The prospect of interest rates remaining low for longer has become clearer in the first 100 days of Janet Yellen’s leadership at the Federal Reserve. At the same time the threat of new asset bubbles forming may have become more pronounced. These are views expressed by faculty at the Wharton Business School. While tapering of the Fed’s large scale asset purchase program has continued under Yellen’s watch, asset price volatility has remained in a narrow band—and low volatility can be seen as a contrarian indicator—a sign to be cautious, according to the Financial Times. Turning to another subject—aging parents—a conversation we have had with several people lately—the AICPA points to a number of steps to help children face this difficult challenge.
How Fed policy will affect your investments. Janet Yellen has been head of the Federal Reserve for about 100 days, long enough to put her imprint on it. The Federal Reserve is not ready to phase out its stimulus policy. Interest rates are expected to remain low at least until mid-2015, and maybe until 2016. With “more of a focus on full employment and less on inflation, the tension between protecting against the threat of new asset bubbles and ensuring the economy finally reaches escape velocity will only become more pronounced.”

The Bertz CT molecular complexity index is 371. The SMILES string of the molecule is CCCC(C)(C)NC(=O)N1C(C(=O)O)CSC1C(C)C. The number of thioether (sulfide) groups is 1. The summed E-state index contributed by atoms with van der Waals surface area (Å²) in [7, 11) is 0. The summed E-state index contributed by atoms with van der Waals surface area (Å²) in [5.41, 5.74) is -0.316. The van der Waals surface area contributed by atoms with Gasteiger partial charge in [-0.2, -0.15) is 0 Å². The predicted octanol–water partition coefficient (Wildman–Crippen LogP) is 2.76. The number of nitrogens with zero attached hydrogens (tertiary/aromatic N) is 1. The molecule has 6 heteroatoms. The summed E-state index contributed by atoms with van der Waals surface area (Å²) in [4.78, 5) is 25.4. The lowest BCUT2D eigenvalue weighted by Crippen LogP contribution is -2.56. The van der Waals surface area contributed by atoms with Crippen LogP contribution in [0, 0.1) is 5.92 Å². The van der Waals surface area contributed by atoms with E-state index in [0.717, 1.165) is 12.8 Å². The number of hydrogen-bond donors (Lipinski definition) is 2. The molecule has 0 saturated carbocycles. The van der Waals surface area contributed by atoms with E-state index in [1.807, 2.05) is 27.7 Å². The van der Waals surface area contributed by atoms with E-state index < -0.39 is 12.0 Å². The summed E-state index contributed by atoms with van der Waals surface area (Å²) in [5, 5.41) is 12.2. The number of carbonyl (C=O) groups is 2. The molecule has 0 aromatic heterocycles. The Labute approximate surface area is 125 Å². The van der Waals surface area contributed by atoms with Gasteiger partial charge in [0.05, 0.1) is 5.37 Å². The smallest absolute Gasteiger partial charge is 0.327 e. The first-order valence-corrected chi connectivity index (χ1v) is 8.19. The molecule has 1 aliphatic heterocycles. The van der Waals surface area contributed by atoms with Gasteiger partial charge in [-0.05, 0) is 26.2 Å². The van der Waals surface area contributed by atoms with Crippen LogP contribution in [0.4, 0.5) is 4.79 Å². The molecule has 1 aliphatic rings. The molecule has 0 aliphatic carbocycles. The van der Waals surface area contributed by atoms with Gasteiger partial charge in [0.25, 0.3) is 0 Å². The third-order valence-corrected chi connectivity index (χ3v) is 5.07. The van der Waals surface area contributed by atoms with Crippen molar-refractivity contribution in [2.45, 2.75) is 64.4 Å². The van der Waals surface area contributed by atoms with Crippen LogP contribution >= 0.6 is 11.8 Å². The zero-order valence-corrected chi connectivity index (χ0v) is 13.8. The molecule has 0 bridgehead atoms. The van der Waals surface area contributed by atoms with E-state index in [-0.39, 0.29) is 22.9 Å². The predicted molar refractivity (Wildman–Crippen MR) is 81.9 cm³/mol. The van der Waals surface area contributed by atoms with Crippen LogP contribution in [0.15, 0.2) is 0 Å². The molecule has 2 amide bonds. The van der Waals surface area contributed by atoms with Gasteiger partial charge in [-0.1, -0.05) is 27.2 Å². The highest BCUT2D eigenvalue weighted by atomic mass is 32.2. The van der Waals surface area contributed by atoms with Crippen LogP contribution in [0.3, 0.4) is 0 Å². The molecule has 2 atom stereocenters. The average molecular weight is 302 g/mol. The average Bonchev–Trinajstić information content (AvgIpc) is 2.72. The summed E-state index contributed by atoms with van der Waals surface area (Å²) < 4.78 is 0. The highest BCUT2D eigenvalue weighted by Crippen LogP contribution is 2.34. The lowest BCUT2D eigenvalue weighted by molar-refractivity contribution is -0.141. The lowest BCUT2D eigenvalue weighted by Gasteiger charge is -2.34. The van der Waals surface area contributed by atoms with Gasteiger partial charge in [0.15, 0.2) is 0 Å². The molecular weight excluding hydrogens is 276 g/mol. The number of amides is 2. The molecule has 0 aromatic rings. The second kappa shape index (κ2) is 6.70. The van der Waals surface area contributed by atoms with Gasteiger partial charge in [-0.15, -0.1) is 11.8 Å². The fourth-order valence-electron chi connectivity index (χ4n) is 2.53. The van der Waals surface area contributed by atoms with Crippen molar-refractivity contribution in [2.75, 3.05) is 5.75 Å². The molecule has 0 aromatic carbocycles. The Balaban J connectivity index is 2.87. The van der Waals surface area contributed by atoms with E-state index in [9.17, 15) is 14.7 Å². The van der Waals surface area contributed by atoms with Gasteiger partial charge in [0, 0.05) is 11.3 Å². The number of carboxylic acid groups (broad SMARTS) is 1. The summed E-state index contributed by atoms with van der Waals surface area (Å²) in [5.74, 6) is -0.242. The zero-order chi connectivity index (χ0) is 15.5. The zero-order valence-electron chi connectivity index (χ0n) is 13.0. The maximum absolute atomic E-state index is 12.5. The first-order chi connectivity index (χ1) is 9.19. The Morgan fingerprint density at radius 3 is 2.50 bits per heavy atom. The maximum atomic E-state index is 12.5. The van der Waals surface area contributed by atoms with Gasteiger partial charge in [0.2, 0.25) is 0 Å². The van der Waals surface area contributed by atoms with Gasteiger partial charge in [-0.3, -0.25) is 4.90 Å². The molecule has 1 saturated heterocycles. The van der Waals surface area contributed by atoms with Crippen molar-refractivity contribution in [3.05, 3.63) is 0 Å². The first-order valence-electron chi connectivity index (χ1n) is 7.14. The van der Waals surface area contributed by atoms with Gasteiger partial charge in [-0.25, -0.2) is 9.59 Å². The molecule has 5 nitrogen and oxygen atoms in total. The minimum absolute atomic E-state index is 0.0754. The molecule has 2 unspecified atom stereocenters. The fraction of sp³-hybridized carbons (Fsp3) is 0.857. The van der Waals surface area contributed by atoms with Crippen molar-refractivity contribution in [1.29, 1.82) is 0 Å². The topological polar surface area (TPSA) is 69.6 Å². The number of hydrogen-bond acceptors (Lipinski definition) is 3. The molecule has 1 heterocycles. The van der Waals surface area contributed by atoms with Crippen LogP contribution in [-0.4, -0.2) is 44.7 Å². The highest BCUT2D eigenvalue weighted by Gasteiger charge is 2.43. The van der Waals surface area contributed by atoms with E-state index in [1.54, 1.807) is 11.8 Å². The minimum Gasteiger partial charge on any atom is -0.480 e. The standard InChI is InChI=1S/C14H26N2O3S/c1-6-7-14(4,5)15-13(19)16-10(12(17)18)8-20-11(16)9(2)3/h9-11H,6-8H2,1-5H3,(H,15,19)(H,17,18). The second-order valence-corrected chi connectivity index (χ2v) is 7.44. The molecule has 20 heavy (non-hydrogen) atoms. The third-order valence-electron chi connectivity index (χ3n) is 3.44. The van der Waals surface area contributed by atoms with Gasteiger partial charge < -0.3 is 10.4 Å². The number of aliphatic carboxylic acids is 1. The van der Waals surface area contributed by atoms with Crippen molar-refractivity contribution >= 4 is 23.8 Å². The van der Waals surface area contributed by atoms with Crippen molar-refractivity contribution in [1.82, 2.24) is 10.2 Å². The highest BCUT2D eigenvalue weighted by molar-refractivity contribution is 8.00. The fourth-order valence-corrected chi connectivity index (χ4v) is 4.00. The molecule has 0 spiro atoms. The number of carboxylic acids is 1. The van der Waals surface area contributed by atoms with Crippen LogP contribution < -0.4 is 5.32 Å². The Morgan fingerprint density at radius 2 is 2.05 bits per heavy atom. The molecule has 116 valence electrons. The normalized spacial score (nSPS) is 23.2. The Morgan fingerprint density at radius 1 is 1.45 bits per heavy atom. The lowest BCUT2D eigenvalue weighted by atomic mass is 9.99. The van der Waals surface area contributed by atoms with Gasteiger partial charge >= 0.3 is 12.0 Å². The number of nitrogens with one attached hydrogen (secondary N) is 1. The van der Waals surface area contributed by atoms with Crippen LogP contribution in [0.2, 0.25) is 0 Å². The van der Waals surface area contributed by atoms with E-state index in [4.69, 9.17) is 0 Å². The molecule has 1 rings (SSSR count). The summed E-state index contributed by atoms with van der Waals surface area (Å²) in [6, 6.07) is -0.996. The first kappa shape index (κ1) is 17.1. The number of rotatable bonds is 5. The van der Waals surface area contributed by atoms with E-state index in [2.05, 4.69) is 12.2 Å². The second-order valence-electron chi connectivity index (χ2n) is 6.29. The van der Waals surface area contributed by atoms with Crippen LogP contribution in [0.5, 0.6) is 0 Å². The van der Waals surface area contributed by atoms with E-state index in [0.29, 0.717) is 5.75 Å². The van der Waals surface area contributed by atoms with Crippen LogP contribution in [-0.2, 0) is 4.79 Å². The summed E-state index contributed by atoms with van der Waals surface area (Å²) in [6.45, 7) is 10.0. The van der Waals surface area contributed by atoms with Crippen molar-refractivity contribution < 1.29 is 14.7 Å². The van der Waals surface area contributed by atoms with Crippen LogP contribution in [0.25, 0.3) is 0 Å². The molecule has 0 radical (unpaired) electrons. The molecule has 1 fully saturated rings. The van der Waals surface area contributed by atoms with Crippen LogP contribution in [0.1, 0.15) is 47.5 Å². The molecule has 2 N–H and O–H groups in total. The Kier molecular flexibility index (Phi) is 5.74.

Volatility vanishes in Fed taper. Asset prices have traded in a limited range for months. The yield on the 10-year Treasury bond has moved within a band that is the narrowest for the longest time since 1978. Lots of other assets have been stuck in a range. The S&P 500 since February has been in the narrowest channel for the longest since February 2007. Many contrarian investors fear low volatility is a sign of market complacency. “Usually low volatility is absolutely definitely a ‘be cautious’ signal…low volatility is definitely a sign to be worried, but it’s less good at market timing…the problem is that volatility has proved capable of staying low for extended periods, particularly in equities.” Financial Times (tiered subscription model)
Caring for your aging parents. Today’s generation of Americans are living longer than ever before. Moreover, geographic mobility has left family scattered. Caring for aging parents is something you hope you can handle when the time comes, but it’s the last thing you want to think about. Whether it’s now or sometime in the future, there are a few steps you can take to prepare for the eventuality.
And in case you missed it, click here to read last week’s blog post which offers some perspective for the new graduate.
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J. Mark Nickell & Co.
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